Angels hire Jerry Dipoto as GM

ANAHEIM, Calif. -- Nearly a month after the search began, the Los Angeles Angels formally introduced Jerry Dipoto as their new general manager on Saturday.

Wearing a fresh red tie, a shiny Angels pin and a wide smile, Dipoto sat to the left of manager Mike Scioscia and spoke about his vision for a team that has failed to reach the postseason the last two years.

"I can't tell you how I honored I am to have the opportunity to join an organization with such championship-level people," Dipoto said. "With the experience of success the Angels have had over the last decade, I feel like it's an organization that's only moving forward, that has championship aspirations. ... We'll be accountable as an organization. We'll be accountable to one another and, maybe most of all, we're going to have passion about what we do and you're going to see it every day. I'm a fairly energetic person, and I expect that from the people around me. I love what I do, and I love doing it with good baseball people."

Dipoto, who had been senior vice president of scouting and player development for the Arizona Diamondbacks, becomes the 11th GM in franchise history. He replaces Tony Reagins, who resigned in September. Dipoto and the team agreed to terms on a five-year contract. The announcement comes ahead of free agency opening at 12:01 a.m. ET Sunday.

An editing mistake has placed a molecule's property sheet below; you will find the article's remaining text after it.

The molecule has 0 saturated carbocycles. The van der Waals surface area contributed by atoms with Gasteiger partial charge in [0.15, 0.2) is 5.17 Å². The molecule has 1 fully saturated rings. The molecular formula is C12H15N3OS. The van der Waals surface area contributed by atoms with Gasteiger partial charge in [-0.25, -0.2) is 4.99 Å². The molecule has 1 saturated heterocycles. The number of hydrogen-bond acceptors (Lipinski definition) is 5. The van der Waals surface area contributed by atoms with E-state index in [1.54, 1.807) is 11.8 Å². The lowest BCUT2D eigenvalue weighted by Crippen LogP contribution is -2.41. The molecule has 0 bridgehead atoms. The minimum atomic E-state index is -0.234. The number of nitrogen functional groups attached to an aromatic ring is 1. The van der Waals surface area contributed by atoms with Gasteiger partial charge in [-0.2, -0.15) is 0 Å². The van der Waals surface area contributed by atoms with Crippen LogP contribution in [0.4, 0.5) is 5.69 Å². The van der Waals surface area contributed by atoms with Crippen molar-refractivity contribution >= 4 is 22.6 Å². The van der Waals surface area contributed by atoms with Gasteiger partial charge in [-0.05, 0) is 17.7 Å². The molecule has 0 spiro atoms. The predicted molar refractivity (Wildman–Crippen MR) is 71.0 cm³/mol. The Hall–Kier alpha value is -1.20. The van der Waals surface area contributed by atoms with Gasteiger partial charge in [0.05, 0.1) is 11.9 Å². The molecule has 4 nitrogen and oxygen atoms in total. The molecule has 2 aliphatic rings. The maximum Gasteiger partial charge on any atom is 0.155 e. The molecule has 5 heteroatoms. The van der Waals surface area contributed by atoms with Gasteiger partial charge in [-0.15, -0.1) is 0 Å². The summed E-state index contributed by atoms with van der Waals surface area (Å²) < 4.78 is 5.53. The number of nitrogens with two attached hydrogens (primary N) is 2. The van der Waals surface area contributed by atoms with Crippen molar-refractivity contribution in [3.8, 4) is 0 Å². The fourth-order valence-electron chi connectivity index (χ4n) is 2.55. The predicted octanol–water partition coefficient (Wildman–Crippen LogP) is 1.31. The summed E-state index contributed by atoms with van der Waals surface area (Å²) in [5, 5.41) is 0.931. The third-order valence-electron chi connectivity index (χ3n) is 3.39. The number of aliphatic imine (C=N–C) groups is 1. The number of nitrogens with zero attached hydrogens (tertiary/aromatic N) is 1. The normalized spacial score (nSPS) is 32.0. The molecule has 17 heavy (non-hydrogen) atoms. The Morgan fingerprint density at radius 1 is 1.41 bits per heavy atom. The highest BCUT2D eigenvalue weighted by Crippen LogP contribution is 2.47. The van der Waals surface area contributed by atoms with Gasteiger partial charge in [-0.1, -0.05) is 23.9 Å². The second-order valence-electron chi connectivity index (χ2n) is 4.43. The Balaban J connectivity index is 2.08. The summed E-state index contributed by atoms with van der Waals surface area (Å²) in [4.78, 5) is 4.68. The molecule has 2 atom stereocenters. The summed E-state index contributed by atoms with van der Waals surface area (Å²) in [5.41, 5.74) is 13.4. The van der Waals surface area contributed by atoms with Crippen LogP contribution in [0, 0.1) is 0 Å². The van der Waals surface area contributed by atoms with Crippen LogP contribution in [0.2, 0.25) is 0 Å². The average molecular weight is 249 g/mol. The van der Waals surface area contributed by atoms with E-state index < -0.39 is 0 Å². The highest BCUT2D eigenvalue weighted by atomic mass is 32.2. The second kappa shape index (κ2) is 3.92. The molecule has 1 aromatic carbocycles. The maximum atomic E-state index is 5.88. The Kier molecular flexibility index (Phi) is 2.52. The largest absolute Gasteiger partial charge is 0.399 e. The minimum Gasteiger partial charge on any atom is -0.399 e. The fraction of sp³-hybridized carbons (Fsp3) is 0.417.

"I don't think there's anything in the way of wholesale moves that need to be made," Dipoto said. "This is a team that won 86 games last year. They've been to the postseason six of the last 10 years. That's pretty extraordinary."

The Angels moved quickly to hire Dipoto, who was also in the running to be the Baltimore Orioles' GM. The team interviewed Tampa Bay Rays executive vice president Andrew Friedman, New York Yankees front-office executives Damon Oppenheimer and Billy Eppler, and MLB executive Kim Ng, among others. The Angels also expressed interest in former Dodgers GM Dan Evans and Texas Rangers assistant GM Thad Levine, but neither got a chance to interview.

"We just felt it was important to the organization and to the fans to just turn over every stone and educate ourselves," team president John Carpino said. "We wanted to be sure and today we are sure."

Scioscia, meanwhile, took the opportunity to dismiss speculation that he is the team's de facto GM.

"I'm the manager of the club," Scioscia said. "That's where all my effort and focus is and that's where all my effort and focus will continue to be. Jerry is going to get opinions from myself, sometimes strong opinions. Sometimes he'll act on them and sometimes he's not going to act on them. Our staff is going to give opinions. That's the way we've worked for 12 years and that's the way we'll continue to work. I'm sure Jerry is well aware of that."

The prospect of working with Scioscia was exciting to Dipoto. Although they haven't crossed paths in their careers, they immediately took to each other in a meeting Friday.